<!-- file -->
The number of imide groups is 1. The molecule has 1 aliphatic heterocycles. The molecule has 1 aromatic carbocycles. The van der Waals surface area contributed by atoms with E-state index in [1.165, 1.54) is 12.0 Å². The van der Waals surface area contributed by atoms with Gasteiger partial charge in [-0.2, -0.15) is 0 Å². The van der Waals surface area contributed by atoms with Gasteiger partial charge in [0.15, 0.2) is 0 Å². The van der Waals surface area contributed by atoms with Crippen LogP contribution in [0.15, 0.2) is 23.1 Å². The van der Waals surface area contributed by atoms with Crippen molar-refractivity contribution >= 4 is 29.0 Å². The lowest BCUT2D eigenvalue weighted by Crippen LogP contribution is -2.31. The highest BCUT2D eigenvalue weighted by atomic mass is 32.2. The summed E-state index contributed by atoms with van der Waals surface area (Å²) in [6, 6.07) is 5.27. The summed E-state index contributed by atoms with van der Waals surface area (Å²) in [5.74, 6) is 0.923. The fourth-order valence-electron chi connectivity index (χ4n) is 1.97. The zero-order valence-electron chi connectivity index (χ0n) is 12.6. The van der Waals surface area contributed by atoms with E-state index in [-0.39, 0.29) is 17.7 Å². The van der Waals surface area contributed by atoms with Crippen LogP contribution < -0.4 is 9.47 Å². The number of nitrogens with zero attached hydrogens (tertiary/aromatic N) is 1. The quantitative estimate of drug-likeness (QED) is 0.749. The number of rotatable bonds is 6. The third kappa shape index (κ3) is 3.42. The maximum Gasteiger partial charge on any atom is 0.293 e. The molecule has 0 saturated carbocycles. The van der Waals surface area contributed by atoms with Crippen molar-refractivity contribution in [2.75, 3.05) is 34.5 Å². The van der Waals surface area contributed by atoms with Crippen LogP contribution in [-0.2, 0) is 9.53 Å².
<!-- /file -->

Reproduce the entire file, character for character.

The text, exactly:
The number of imide groups is 1. The molecule has 1 aliphatic heterocycles. The molecule has 1 aromatic carbocycles. The van der Waals surface area contributed by atoms with E-state index in [1.165, 1.54) is 12.0 Å². The van der Waals surface area contributed by atoms with Gasteiger partial charge in [-0.2, -0.15) is 0 Å². The van der Waals surface area contributed by atoms with Gasteiger partial charge in [0.15, 0.2) is 0 Å². The van der Waals surface area contributed by atoms with Crippen LogP contribution in [0.15, 0.2) is 23.1 Å². The van der Waals surface area contributed by atoms with Crippen molar-refractivity contribution >= 4 is 29.0 Å². The lowest BCUT2D eigenvalue weighted by Crippen LogP contribution is -2.31. The highest BCUT2D eigenvalue weighted by atomic mass is 32.2. The summed E-state index contributed by atoms with van der Waals surface area (Å²) in [6, 6.07) is 5.27. The summed E-state index contributed by atoms with van der Waals surface area (Å²) in [5.74, 6) is 0.923. The fourth-order valence-electron chi connectivity index (χ4n) is 1.97. The zero-order valence-electron chi connectivity index (χ0n) is 12.6. The van der Waals surface area contributed by atoms with E-state index in [-0.39, 0.29) is 17.7 Å². The van der Waals surface area contributed by atoms with Crippen LogP contribution < -0.4 is 9.47 Å². The number of nitrogens with zero attached hydrogens (tertiary/aromatic N) is 1. The quantitative estimate of drug-likeness (QED) is 0.749. The number of rotatable bonds is 6. The third kappa shape index (κ3) is 3.42. The maximum Gasteiger partial charge on any atom is 0.293 e. The molecule has 0 saturated carbocycles. The van der Waals surface area contributed by atoms with Crippen molar-refractivity contribution in [2.75, 3.05) is 34.5 Å². The van der Waals surface area contributed by atoms with Crippen LogP contribution in [-0.2, 0) is 9.53 Å².